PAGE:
You never know – which is to say I never know – how people will react to a
column and who will react. Last week’s column, on the subject of why fundamental
corporate analysis has become of very limited use in a market that is openly
manipulated by central banks as part of their declared policy objectives, drew
some fascinating responses, davka from professional money managers.
they were basically in agreement is gratifying, but their additional insights
were really valuable. It seems that the situation is even worse than I had
thought, in that seasoned professionals relate to the markets as a)
dysfunctional and b) out of line with anything they have previously
Their conclusions are that the only realistic options
available are either to withdraw completely from investing – which in their case
means to find another profession and source of income – or to join the herd and
play by the new rules that, effectively, require treating the markets as a
casino that has been rigged by the house. Individual investors should think
carefully about what that means.
Meanwhile, the markets’ dysfunctionality
has been overshadowed by “the shutdown,” in which parts of the (federal)
government in the US have stopped functioning altogether.
This is caused
by the deliberate and systematic hobbling of the functionality of the
legislative branch of the US government. The price to be paid for what is now
permanent and intentional gridlock mounts steadily, and it is not measured
merely in dollars and percentage points of GDP lost.
The most frustrating
aspect of this mess, from the viewpoint of the average American citizen, is his
or her powerlessness to do anything about it. That holds true for the mess in
the financial system and for the mega-mess in the political system. The only
thing that individual citizens can do is to regain control of the
decision-making process in their own day-to-day lives.
In last week’s
column I cited a friend who said he was trying to learn about the world of
investments and financial analysis. But when he sought to enroll in one of the
many courses offered on these topics by private firms, he encountered such
highly aggressive sales techniques that he recoiled in disgust and eventually
found a small “study group” run by a committed and knowledgeable individual,
offering more substance for much more reasonable prices.
In fact, the
phenomenon of hard selling has exploded in Israel in recent years, and although
it is especially prevalent in the area of financial services, it is very
Everyone has their own pet peeves, but I hear many people
complaining bitterly about phone calls to them, at home in the evening or at
work during the day, in which they are blasted by recorded messages, almost
always seeking funds for a supposedly worthy cause. Personally, I find these
easy to deal with and have become adept at responding by disconnecting within a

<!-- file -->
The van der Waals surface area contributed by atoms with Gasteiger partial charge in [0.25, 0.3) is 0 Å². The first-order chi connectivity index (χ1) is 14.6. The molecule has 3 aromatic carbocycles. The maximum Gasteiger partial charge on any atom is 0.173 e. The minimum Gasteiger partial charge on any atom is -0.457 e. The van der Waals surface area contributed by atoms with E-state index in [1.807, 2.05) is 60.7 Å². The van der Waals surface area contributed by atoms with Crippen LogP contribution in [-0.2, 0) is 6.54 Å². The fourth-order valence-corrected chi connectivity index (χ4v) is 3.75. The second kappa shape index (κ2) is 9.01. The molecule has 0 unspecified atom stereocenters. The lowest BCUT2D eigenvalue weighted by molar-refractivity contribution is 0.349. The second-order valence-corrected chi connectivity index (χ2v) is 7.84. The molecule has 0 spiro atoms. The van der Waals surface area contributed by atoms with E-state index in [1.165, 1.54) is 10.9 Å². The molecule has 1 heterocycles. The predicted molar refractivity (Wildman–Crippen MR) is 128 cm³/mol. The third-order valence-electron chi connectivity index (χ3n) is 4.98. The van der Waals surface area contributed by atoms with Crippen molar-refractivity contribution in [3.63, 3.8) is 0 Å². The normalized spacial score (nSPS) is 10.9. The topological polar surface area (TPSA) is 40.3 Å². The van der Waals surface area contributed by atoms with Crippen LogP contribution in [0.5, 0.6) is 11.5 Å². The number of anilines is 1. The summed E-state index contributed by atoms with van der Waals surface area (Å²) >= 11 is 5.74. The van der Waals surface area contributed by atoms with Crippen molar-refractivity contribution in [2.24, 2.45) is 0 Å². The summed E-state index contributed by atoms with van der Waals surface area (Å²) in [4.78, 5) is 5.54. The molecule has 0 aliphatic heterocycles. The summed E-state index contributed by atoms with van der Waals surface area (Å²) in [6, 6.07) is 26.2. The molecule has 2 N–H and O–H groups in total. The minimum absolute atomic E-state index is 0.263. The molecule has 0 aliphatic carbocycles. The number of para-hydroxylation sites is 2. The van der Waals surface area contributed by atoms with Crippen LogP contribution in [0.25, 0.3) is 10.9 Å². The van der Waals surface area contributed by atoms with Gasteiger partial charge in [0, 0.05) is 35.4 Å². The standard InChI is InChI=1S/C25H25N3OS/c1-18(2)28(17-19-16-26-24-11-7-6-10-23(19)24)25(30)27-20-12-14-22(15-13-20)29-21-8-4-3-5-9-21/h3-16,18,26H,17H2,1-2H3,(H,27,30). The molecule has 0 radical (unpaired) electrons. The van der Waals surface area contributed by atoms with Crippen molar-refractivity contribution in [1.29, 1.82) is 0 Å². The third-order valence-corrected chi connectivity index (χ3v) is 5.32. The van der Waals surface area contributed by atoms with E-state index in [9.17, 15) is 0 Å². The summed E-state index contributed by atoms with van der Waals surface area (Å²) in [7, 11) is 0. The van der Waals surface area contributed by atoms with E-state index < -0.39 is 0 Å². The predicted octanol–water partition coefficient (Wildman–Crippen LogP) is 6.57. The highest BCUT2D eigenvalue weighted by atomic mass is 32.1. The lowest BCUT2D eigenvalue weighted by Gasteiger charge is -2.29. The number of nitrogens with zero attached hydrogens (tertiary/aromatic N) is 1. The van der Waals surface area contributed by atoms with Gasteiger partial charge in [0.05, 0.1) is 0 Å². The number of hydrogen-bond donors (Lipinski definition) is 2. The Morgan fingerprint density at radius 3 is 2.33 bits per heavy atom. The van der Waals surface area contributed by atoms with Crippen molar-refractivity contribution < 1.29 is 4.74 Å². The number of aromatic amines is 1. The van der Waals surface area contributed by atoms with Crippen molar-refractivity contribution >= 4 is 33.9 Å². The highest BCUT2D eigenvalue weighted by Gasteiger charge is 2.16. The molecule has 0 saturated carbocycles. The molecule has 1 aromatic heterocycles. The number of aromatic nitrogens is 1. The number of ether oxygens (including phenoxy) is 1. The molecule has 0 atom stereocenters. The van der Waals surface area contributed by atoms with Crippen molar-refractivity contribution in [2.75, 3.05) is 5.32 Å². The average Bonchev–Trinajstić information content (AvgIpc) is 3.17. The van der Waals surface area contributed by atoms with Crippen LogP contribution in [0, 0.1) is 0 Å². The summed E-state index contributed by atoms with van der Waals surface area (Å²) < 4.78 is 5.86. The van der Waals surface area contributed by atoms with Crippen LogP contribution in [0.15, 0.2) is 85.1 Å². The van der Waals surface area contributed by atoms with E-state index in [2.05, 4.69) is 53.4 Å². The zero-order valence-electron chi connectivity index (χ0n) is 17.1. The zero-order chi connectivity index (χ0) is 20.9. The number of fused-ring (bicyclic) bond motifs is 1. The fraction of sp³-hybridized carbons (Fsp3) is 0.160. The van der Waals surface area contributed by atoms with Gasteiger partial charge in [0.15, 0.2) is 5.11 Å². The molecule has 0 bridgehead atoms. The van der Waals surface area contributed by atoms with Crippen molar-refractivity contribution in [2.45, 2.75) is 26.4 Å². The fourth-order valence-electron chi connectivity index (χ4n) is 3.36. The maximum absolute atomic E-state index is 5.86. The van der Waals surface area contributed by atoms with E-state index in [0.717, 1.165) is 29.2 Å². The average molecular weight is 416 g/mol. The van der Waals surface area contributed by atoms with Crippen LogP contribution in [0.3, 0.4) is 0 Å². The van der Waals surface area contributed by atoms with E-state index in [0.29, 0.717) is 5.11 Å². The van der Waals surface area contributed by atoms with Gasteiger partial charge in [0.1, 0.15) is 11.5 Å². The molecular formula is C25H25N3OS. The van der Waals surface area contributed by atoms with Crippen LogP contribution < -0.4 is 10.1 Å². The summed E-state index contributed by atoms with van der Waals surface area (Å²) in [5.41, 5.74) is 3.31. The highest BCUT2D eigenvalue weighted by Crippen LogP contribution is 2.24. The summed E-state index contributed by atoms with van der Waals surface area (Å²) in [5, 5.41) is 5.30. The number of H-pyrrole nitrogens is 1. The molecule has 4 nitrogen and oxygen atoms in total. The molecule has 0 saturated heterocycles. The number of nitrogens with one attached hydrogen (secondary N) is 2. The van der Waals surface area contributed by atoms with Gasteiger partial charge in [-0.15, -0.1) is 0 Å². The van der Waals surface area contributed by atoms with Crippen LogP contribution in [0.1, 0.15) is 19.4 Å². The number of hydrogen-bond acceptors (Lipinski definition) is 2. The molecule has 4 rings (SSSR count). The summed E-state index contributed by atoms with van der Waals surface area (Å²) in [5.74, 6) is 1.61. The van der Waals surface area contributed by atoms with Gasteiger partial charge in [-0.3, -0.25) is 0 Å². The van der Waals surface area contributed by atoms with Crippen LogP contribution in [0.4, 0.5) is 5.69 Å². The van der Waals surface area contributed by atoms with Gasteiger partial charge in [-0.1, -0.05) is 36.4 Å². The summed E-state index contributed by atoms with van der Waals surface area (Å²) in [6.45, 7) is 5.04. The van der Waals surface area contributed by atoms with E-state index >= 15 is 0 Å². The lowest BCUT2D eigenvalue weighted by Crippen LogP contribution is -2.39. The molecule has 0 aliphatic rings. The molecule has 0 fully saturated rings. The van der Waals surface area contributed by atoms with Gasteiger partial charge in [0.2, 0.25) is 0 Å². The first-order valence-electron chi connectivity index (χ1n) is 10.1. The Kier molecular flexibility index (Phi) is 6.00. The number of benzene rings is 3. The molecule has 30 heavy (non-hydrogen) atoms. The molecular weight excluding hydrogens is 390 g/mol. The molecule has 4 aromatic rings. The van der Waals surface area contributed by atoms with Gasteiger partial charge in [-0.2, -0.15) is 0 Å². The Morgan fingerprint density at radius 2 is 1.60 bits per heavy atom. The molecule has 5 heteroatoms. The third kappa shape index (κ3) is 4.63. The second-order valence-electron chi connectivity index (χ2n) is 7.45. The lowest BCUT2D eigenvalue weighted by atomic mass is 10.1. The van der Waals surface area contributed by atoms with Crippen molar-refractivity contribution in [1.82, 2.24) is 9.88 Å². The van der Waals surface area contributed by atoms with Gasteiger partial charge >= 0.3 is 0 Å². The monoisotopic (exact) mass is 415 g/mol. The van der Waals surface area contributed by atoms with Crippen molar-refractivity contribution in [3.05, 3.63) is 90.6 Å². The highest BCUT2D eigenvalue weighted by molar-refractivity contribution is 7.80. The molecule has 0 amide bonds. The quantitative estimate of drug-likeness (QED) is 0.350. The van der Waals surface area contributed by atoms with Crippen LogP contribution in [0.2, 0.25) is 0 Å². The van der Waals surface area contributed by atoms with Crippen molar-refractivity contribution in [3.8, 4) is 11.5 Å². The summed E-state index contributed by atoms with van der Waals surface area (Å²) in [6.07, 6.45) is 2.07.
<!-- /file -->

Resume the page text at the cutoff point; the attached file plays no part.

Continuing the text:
second or two. Much worse than the recorded messages are the live ones, in which
real people solicit donations for organizations of every stripe.
the organizations are well known and entirely legitimate, while others belong to
the rapidly proliferating “hessed industry,” which is one of the primary growth
sectors in the burgeoning haredi economy.
There are two separate issues
here. The first is the difficulty in distinguishing between the genuine and the
fraudulent, and hence how – or whether – to respond. The second is that even if
the cause is worthy, who gave these people the right to “pursue me into my home
and attack me there?” – to quote a rabbi friend of mine who is neither stingy
nor unsympathetic. He is fully cognizant of his halachic and moral obligations –
but also knows that other people have the same obligations toward
Arguably worst of all are the sharply honed salespeople deployed by
financial firms to sell you things you don’t need at exorbitant prices. Two
recent examples from personal experience: The banks have excess funds and phone
to sell me money (i.e., offer me loans). I have learned to cut into the sales
pitch and ask, “What rate of interest you are charging?” When it turns out to be
in the order of prime plus 9 percent or 10%, I tell them to tell their bosses
that this is absurd and acceptable, and that’s that.
But the insurance
salespeople can’t be stopped at all. Their offers of wonderful policies that
will protect you against an array of awful threats, but that are available for
only a few more days, as well as their ability to rattle off facts and figures
like a machine gun are highly disconcerting. There is only one response that can
work: JUST SAY NO. Always, to all of them. Eventually, they will drop you from
their computerized databases and you will have to decide, by yourself, whether
and what to buy and to whom to give charity.
Maybe it’s a small thing in
the context of dysfunctionality at the national and global level, but it’s a big
thing for an individual person – and it’s the only thing that everyone can and
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